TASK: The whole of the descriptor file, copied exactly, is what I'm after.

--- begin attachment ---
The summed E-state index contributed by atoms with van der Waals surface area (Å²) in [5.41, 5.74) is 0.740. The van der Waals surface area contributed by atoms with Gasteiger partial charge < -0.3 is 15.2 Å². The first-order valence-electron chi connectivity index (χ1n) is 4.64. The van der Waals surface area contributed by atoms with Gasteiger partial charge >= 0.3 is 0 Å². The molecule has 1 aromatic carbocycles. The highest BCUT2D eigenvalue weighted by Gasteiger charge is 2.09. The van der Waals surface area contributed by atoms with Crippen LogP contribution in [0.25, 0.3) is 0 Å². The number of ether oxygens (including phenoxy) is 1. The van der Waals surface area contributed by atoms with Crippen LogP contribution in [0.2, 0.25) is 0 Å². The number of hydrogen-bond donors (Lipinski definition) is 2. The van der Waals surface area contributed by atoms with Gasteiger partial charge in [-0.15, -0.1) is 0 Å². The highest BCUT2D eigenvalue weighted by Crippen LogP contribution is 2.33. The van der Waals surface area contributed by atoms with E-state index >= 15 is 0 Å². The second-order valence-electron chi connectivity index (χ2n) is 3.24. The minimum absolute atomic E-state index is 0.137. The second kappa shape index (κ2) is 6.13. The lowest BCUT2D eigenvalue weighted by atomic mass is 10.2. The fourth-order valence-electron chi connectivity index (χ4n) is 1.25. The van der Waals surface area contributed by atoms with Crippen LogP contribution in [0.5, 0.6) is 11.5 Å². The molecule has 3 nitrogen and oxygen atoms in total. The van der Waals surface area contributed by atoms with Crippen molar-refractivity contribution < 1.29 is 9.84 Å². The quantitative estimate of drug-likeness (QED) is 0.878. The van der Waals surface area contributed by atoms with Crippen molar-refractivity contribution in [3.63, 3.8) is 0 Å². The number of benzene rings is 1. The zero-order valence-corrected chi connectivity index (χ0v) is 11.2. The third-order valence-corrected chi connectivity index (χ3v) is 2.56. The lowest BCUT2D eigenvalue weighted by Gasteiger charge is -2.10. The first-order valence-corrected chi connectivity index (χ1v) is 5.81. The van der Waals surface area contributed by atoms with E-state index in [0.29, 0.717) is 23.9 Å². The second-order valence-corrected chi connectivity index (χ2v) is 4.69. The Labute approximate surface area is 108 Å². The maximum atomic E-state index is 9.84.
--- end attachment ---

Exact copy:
The summed E-state index contributed by atoms with van der Waals surface area (Å²) in [5.41, 5.74) is 0.740. The van der Waals surface area contributed by atoms with Gasteiger partial charge < -0.3 is 15.2 Å². The first-order valence-electron chi connectivity index (χ1n) is 4.64. The van der Waals surface area contributed by atoms with Gasteiger partial charge >= 0.3 is 0 Å². The molecule has 1 aromatic carbocycles. The highest BCUT2D eigenvalue weighted by Gasteiger charge is 2.09. The van der Waals surface area contributed by atoms with Crippen LogP contribution in [0.25, 0.3) is 0 Å². The number of ether oxygens (including phenoxy) is 1. The van der Waals surface area contributed by atoms with Crippen LogP contribution in [0.2, 0.25) is 0 Å². The number of hydrogen-bond donors (Lipinski definition) is 2. The van der Waals surface area contributed by atoms with Gasteiger partial charge in [-0.15, -0.1) is 0 Å². The highest BCUT2D eigenvalue weighted by Crippen LogP contribution is 2.33. The van der Waals surface area contributed by atoms with E-state index >= 15 is 0 Å². The second-order valence-electron chi connectivity index (χ2n) is 3.24. The minimum absolute atomic E-state index is 0.137. The second kappa shape index (κ2) is 6.13. The lowest BCUT2D eigenvalue weighted by atomic mass is 10.2. The fourth-order valence-electron chi connectivity index (χ4n) is 1.25. The van der Waals surface area contributed by atoms with Crippen LogP contribution in [0.5, 0.6) is 11.5 Å². The molecule has 3 nitrogen and oxygen atoms in total. The van der Waals surface area contributed by atoms with Crippen molar-refractivity contribution < 1.29 is 9.84 Å². The quantitative estimate of drug-likeness (QED) is 0.878. The van der Waals surface area contributed by atoms with Crippen molar-refractivity contribution in [3.63, 3.8) is 0 Å². The number of benzene rings is 1. The zero-order valence-corrected chi connectivity index (χ0v) is 11.2. The third-order valence-corrected chi connectivity index (χ3v) is 2.56. The lowest BCUT2D eigenvalue weighted by Gasteiger charge is -2.10. The first-order valence-corrected chi connectivity index (χ1v) is 5.81. The van der Waals surface area contributed by atoms with E-state index in [0.29, 0.717) is 23.9 Å². The second-order valence-corrected chi connectivity index (χ2v) is 4.69. The Labute approximate surface area is 108 Å². The maximum atomic E-state index is 9.84.